</p> <h2><strong>Argentina’s five defaults</strong></h2> <p>The <strong>first episode</strong> dates back to 1827. Argentina had an active presence in international capital markets after its 1816 independence. It was amid a credit boom caused by the end of the Napoleonic wars that Argentina and other Latin American countries managed to issue bonds in London to finance its independence wars.</p> <p>This credit boom ended in 1825 when the Bank of England raised its discount rate to end a run against its reserves. This monetary tightening derived in a <a href="">stock market crash</a>, banking problems, and recession across England and Continental Europe. In a few months, that crisis expanded to Latin America. Argentina went into default in 1827 and only re-started payments by 1857.</p> <p>The <strong>second default</strong> came with the Panic of 1890. The main cause was the <a href="">near-bankruptcy of the Barings Bank</a> due to an excess of credit given to Argentina. That credit, which the country took during Julio Roca’s presidency, was used to build trains and modernize Buenos Aires City looking to transform it in the “Paris of South America”, with broad avenues, parks and a modern port, given Argentina’s massive growth during its <a href="">agro-exporting model years</a>.</p> <p>Argentina became at that time the fifth most indebted country in the world, as 11 percent of all London-based bond issuances between 1884 and 1890 were to raise debt for the country. The same was true for between 40 to 50 percent of issuances outside of the UK. The United States, at that same time, had 20 times Argentina’s population and a fraction of its debt. What took place in the 1880s was a historically unprecedented capital inflow to an emerging market like Argentina. That irrational exuberance becomes evident in retrospective when looking at Argentina’s current account deficit of the time: around 20 percent of GDP. Argentina defaulted ₤48 millions, around 60 percent of all the debt defaulted in the world in 1890.</p> <h2><strong>Fresher cases</strong></h2> <p>The <strong>third episode</strong> came in 1982. This debt crisis was, after that of 1930, the largest one of the 20<sup>th</sup> century. Dozens of Latin American and African countries defaulted, although with one twist: instead of defaults on bonds, it was defaults on banking loans.</p> <p>The 1976-1983 dictatorship abused the liquidity boom caused by petrodollars. For the first time since 1930, there was international credit for emerging markets, and Argentina moved from a total foreign debt of USD 7 billion in 1976 to one of USD 45 billion in 1983, while GDP barely moved in the same period.</p> <p>The spark was the strong rise in US interest rates that ended up pushing Mexico into crisis. On August 16 1982, Mexico said it could not pay interest maturities on its USD 80 billion debt. By October 1983, 27 countries owing USD 239 billion were undergoing defaults and restructurings. Among them, 16 were from Latin America, with Mexico, Brazil, Venezuela and Argentina totaling 74 percent of that soon-to-be-restructured debt. Approximately USD 37 billion was owed to the eight biggest US banks, a sum equal to 147 percent of their capital reserves of the time. The situation in Argentina was only normalized in 1992, making use of the US’ <a href="">Brady Plan</a>.</p> <p>The <strong>fourth episode</strong> was that of 2002. Transitional President Adolfo Rodríguez Saa announced in December 2001 that Argentina would suspend its foreign debt payments to congressional applause. Only nine years after the Brady Plan, Argentina’s debt amounted to twice as much as in 1992. As a share of GDP, it soared from 50 percent in the 1990s to 200 percent in 2001. Those rising debt levels had a lot to do with the recession that started in 1998 and the free fall of 2001. The IMF has been accused of being responsible for this crisis, but it was ultimately down to Argentina’s political class.</p> <p>The <strong>fifth episode</strong> starts during the end of Mauricio Macri’s government in August 2019. Macri had come out of default in 2016 but was back in serious debt trouble at record speed. He resorted to the IMF in May 2018 and suffered an additional loss of confidence after losing the 2019 primaries. Incapable of rolling over short-term dollar notes (LETES), Economy Minister Hernán Lacunza unilaterally modified the date of their capital payment. That problem is still ongoing, with Martín Guzmán repeating a similar credit event earlier this year.</p> <h2><strong>Another four events</strong></h2> <p>There’s another four events that are often counted as Argentine defaults but that weren’t really that.</p> <ul> <li>A provincial-only debt default in 1915.</li> <li>A provincial-only debt default in 1930, in which Argentina was actually commendable for being one of the very few countries that dealt with its financial obligations on time, while other 9 Latin American countries went into full default and another 4 barely made interest payments. Argentina was the exception among the continent’s debtors, as Colombia would be later in the 1982 debt crisis.</li> <li>A 1956 agreement with the Paris Club, whose goal was precisely to avoid default and restructuring. It was the first Paris Club meeting, only ten years after the creation of the IMF and the World Bank in Bretton Woods, and Argentina had obligations pending with the United States, as well as additional debts incurred by the 1955 “<em>Revolución Libertadora”</em> government that ousted Juan Domingo Perón. President Eugenio Aramburu added new debt to try to boost foreign trade but he couldn’t pay back the USD 700 million. France’s Finance Minister invited 11 countries to which Argentina owed money to analyze how to re-finance that debt between May 14 and 16 in 1956.</li> <li>The 1989 Plan Bonex. After the failure of his first economic program, President Carlos Menem put the economy in the hands of Antonio Erman González, who had to deal with a huge internal debt problem. By December 1989, 30-day fixed-term deposits were paying more than 400 percent in interest rates. To deal with this reality, the government announced a compulsory exchange of all fixed-term deposits of more than 1 million Australes (Argentina’s currency at the time) for longer-term bonds known as Bonex 89, which matured a decade later, via a presidential decree. Estimates say that confiscation of deposits amounted to 60 percent of Argentina’s monetary base, leading to a strong recession. In practical terms, this was also a default, but of internal instead of external debt.</li> </ul> <p>What can we conclude out of all of this? Argentina has been spending above its possibilities for 200 years, no matter what political party is in charge, or even if it’s a military government. That expenditure was very often financed through debt. And although defaults came with some haircuts on occasions, it is ultimately through taxation that these debts are paid. Argentine politician’s favorite tax has always been inflation, which has destructed the value of the currency. From 2001 to this date alone, the peso lost 98 percent of its value when compared to the US dollar, even though the dollar also lost value during that period.</p> <p>Argentina is now going through a new default that can still get deeper, even if negotiators strike a deal in the coming weeks, so its assets should continue to be seen as risky.</p> <p>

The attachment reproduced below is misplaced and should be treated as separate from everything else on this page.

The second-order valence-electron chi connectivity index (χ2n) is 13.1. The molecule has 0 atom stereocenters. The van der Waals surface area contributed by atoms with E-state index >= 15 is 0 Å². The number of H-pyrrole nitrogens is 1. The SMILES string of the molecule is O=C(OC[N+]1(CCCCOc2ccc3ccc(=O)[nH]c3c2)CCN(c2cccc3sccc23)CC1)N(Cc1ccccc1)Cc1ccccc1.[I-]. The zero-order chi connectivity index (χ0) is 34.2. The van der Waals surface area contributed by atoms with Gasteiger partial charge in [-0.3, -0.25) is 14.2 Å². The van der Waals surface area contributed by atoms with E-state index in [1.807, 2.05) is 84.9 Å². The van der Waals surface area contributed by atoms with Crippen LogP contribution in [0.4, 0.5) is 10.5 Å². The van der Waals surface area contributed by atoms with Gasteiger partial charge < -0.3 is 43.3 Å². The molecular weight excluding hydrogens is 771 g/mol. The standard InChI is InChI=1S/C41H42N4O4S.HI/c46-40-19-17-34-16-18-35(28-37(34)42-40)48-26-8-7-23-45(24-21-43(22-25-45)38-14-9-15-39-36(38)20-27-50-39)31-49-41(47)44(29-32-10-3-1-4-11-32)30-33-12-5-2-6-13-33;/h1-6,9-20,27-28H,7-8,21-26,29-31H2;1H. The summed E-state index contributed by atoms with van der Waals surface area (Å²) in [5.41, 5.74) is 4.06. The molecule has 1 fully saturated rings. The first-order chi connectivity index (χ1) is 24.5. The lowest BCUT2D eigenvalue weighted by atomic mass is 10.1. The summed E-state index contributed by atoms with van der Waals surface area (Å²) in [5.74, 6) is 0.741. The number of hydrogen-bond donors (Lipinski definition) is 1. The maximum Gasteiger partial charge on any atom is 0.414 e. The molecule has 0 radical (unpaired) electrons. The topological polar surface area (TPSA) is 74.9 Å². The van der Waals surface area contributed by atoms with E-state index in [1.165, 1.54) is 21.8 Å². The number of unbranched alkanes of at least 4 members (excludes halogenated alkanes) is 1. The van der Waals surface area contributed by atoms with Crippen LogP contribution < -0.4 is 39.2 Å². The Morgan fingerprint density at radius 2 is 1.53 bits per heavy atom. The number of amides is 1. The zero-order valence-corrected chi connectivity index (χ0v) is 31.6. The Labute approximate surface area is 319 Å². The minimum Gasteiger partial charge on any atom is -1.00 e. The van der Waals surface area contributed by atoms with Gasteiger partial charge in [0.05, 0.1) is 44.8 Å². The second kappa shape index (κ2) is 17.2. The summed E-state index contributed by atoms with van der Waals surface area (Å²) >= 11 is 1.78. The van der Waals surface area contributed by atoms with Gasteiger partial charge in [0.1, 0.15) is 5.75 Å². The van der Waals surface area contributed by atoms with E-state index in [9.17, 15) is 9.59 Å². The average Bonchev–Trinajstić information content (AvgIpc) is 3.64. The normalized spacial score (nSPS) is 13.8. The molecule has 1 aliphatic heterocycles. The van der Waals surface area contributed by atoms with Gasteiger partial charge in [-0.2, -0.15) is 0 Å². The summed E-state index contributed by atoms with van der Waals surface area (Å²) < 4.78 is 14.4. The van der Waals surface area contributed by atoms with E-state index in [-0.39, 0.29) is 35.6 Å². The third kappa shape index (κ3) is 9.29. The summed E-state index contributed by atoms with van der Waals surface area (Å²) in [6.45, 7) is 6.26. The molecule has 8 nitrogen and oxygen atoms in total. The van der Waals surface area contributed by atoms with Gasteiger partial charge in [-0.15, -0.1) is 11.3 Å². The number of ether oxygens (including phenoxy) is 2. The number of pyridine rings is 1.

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Miguel Angel Boggiano

Miguel Boggiano is the founder and CEO of Carta Financiera and teaches Behavioral Finance at the University of San Andrés. He has an Economics Master’s from the University of Chicago and a public career in trading and financial analysis, with frequent appearances as guest specialist in Argentine print, TV and radio.